“I’m sorry,” he stated simply. “It looks like we did something wrong here. We’ll need to repeat the surgery. And since this is the second unsuccessful attempt, next time we’ll keep him hospitalized after surgery.”

I could scarcely speak around the lump in my throat. No! I wanted to scream. This can’t be true! We go through all this, and you just say ‘Oops, we messed up. Try again’?!

We headed home but hadn’t gone far until Sonny was in tremendous pain. I had reached my limit. While Sonny screamed and I sobbed, Hubby made phone calls. To the surgeon, to a trusted medical friend. A stop at a pharmacy, a pill, and prayers eventually calmed his pain.

His mother’s pain was not as easily assuaged. In the days ahead, I struggled. Where was God? Why hadn’t He answered our prayers for a successful surgery? Couldn’t He have worked on our behalf in spite of faulty doctors?

He didn’t answer glibly; he didn’t hand me a pill to pop. Perhaps I will never know why; perhaps I will have a chance to ask Him in person over in glory. If it will even matter anymore.

I do not know why God permits hard things, but I have a guess. 

In the easier times of life, I praise God for what He gives: daily provisions, delightful surprises, amazing answers to prayer. But it is during the hard times that I learn most of who and what He is. And I am not sorry for what I have learned.

Because the most precious lesson has been simply this: He is good. All the time.

Regina lives on a citrus farm nestled in a valley along Peru's coast. Her days are filled with being a help meet to her best friend, mom to her six children, and a friend to those God brings to her door. Writing and editing are stress relievers for spare minutes or sleepless night hours. She can be contacted at siervadeirey


  1. Sometimes I think it's just life unfolding. I think God is there, watching, knowing, and he promises to give good after something bad, but I don't think He makes a choice to let a child suffer. Or a person, young or old. I think that's just sin, it's the world we live in. God is gracious enough to offer good from the bad we experience. If I view God as making the hardship happen, I could not be a believer - I simply have had too much happen. I said yes to God several years ago and life has been awful. I came to realize sometimes things happen, just because, but thankfully I have a promise of good waiting at the end. I'm sorry to hear your child has had so many surgeries, especially when it shouldn't have been necessary. I know not only is there a physical discomfort for him, but can also be a psychological one. I hope there is not, and the next surgery is successful. :)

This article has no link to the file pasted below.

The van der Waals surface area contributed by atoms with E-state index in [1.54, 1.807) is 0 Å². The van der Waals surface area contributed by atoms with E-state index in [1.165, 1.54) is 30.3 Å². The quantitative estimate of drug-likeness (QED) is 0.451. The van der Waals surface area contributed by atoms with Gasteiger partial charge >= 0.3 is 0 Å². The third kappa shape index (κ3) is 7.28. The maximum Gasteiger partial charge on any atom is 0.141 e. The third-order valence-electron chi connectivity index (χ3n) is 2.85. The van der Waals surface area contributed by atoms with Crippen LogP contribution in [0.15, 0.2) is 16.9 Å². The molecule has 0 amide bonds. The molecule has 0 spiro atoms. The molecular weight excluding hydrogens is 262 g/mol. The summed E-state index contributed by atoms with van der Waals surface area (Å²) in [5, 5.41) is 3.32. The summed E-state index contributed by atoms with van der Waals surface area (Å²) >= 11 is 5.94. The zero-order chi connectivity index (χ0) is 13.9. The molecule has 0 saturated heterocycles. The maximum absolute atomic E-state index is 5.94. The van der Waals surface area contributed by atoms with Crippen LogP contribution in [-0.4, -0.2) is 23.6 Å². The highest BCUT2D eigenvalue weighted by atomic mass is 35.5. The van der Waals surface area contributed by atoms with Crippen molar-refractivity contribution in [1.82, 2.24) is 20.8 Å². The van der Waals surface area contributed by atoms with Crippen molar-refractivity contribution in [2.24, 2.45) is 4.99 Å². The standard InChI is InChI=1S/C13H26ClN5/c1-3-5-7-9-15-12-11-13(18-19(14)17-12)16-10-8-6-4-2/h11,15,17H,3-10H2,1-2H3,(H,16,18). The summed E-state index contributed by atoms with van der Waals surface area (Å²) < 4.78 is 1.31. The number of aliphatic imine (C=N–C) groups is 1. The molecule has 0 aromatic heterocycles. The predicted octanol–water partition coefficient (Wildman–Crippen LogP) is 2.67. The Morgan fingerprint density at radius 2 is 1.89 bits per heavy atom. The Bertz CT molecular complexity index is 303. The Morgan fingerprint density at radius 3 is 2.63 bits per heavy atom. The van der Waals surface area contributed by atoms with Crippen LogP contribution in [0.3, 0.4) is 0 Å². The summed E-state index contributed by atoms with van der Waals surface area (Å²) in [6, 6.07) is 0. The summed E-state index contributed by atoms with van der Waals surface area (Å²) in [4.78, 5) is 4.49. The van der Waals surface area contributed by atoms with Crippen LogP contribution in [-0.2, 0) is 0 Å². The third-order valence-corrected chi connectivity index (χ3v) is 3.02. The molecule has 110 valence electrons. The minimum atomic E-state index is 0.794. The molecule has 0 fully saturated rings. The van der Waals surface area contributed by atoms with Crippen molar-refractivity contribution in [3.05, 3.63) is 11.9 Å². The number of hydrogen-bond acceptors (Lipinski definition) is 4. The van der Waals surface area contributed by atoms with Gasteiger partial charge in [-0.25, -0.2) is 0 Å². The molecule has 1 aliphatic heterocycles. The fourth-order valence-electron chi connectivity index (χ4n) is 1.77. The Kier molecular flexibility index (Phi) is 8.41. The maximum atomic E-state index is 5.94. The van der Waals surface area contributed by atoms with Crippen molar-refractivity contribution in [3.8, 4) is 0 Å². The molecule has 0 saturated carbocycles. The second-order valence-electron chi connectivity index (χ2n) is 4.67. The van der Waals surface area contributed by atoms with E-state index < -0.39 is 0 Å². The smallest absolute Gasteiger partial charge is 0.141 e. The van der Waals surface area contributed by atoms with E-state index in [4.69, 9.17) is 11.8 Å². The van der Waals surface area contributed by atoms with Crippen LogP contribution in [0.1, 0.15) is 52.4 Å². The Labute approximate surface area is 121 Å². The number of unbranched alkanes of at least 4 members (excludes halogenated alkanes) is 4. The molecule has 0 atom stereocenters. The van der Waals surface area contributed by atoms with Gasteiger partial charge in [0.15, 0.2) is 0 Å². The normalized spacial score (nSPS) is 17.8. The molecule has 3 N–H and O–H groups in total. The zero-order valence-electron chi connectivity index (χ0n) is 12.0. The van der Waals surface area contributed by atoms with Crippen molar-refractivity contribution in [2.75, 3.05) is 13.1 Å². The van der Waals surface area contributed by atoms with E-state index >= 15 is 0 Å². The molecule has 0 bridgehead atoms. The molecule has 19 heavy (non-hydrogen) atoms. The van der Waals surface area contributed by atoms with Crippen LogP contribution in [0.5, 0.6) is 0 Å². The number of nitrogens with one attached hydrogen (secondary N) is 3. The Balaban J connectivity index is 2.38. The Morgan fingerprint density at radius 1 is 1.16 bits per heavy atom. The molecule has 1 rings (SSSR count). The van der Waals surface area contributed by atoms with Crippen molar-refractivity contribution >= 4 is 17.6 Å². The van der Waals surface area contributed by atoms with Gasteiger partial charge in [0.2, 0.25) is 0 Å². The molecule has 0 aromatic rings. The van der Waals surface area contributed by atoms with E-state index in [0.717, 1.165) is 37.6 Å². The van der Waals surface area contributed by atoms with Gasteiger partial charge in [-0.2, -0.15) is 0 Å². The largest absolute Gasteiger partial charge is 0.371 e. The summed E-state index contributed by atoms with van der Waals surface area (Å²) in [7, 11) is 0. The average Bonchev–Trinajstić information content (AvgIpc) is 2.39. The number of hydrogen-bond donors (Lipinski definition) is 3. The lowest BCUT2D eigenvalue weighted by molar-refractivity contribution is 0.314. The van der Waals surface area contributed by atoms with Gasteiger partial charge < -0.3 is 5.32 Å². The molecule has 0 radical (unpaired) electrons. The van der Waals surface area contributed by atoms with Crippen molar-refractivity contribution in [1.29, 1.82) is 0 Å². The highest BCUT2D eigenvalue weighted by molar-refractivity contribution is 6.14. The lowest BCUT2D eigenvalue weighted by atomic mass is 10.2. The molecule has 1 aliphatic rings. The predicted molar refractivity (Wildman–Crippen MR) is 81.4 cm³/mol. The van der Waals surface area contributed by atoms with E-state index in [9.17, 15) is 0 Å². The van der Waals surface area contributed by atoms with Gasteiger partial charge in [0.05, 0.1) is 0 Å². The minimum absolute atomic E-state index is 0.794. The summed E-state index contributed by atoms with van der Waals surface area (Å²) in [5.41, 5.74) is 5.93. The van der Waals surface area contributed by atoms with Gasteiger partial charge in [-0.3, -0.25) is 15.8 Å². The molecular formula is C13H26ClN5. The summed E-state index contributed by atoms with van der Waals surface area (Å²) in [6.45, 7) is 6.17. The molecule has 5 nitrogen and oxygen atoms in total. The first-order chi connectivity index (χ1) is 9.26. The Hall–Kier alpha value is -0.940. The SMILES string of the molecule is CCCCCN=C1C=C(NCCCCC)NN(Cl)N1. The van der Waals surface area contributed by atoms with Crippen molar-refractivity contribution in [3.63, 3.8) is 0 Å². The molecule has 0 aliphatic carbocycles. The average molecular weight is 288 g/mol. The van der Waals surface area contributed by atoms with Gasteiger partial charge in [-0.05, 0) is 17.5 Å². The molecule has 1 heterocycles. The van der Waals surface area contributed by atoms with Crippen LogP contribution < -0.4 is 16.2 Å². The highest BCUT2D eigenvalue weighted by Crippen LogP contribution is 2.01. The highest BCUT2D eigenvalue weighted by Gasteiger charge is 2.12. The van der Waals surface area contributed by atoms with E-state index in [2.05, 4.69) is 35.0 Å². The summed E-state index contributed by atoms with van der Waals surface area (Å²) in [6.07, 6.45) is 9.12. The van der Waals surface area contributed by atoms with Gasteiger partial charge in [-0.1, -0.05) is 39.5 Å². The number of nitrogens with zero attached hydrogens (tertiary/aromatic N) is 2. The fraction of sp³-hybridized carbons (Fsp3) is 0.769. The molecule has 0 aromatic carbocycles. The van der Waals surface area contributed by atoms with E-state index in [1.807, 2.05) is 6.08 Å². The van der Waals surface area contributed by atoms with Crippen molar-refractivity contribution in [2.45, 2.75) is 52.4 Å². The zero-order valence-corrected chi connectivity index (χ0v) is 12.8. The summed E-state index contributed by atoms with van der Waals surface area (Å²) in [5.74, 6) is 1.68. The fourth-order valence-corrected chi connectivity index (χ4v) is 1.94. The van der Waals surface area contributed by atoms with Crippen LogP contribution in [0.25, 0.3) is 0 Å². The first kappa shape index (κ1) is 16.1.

1. I too believe that the pain in this world was not designed by God but is a result of the curse of sin. And for some reason, even though God is all powerful, He doesn't always remove the results of sin. But He does carry us through it. Which is what Regina has shared.

  2. Regina, I hope your son's next surgery is successful and by all means stay by his side in the hospital. Don't be afraid to ask questions or make observations.Two heads are better than one. We have to walk through suffering but God gave us common sense. May God hold your fdamily in His hands.

  3. Yes, God is good, all the time! Praying for Regina's son and their whole family. Praying for their doctors and hospital staff.God bless them all!

  4. Thanks for sharing Regina's story, Gina. I do hope that her son's condition improves quickly. What a lesson to learn!

  5. It may seem that we have great faith and is a confirmation of our faith when our prayers are answered with a yes. But when God says, "No," it takes great faith to keep believing in who he said he is. And that His promises are still true for us... God bless you.